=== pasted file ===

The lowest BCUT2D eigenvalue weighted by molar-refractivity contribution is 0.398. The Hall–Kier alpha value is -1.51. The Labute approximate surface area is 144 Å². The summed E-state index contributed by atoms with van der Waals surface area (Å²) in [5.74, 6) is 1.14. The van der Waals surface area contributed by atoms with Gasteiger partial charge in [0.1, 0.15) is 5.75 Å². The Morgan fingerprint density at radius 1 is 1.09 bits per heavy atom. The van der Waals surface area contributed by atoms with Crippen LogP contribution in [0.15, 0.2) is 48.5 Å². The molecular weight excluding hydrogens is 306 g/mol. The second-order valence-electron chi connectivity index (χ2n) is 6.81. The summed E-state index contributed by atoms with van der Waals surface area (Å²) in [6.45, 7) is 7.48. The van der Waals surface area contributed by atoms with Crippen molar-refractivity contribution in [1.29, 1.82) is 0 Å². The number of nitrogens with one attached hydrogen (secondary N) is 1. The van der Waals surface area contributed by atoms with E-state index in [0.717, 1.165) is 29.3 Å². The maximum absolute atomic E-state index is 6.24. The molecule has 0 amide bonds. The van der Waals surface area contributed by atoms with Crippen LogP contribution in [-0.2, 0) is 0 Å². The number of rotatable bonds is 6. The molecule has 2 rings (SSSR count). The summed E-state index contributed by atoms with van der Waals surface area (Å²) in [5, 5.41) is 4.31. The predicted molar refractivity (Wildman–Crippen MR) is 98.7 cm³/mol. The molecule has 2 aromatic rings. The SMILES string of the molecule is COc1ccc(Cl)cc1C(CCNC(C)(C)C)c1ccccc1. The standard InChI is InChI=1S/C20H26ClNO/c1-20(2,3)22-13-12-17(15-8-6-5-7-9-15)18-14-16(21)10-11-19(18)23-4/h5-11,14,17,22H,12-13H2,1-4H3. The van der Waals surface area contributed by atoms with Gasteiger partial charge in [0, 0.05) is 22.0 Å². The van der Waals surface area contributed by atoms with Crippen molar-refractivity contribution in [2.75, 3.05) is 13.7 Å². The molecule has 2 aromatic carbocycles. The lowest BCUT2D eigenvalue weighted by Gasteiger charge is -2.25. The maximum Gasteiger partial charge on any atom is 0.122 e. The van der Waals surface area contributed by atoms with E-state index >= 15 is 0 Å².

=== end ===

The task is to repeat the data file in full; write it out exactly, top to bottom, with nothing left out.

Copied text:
The lowest BCUT2D eigenvalue weighted by molar-refractivity contribution is 0.398. The Hall–Kier alpha value is -1.51. The Labute approximate surface area is 144 Å². The summed E-state index contributed by atoms with van der Waals surface area (Å²) in [5.74, 6) is 1.14. The van der Waals surface area contributed by atoms with Gasteiger partial charge in [0.1, 0.15) is 5.75 Å². The Morgan fingerprint density at radius 1 is 1.09 bits per heavy atom. The van der Waals surface area contributed by atoms with Crippen LogP contribution in [0.15, 0.2) is 48.5 Å². The molecular weight excluding hydrogens is 306 g/mol. The second-order valence-electron chi connectivity index (χ2n) is 6.81. The summed E-state index contributed by atoms with van der Waals surface area (Å²) in [6.45, 7) is 7.48. The van der Waals surface area contributed by atoms with Crippen molar-refractivity contribution in [1.29, 1.82) is 0 Å². The number of nitrogens with one attached hydrogen (secondary N) is 1. The van der Waals surface area contributed by atoms with E-state index in [0.717, 1.165) is 29.3 Å². The maximum absolute atomic E-state index is 6.24. The molecule has 0 amide bonds. The van der Waals surface area contributed by atoms with Crippen LogP contribution in [-0.2, 0) is 0 Å². The number of rotatable bonds is 6. The molecule has 2 rings (SSSR count). The summed E-state index contributed by atoms with van der Waals surface area (Å²) in [5, 5.41) is 4.31. The predicted molar refractivity (Wildman–Crippen MR) is 98.7 cm³/mol. The molecule has 2 aromatic rings. The SMILES string of the molecule is COc1ccc(Cl)cc1C(CCNC(C)(C)C)c1ccccc1. The standard InChI is InChI=1S/C20H26ClNO/c1-20(2,3)22-13-12-17(15-8-6-5-7-9-15)18-14-16(21)10-11-19(18)23-4/h5-11,14,17,22H,12-13H2,1-4H3. The van der Waals surface area contributed by atoms with Gasteiger partial charge in [0, 0.05) is 22.0 Å². The van der Waals surface area contributed by atoms with Crippen molar-refractivity contribution in [2.75, 3.05) is 13.7 Å². The molecule has 2 aromatic carbocycles. The lowest BCUT2D eigenvalue weighted by Gasteiger charge is -2.25. The maximum Gasteiger partial charge on any atom is 0.122 e. The van der Waals surface area contributed by atoms with E-state index >= 15 is 0 Å².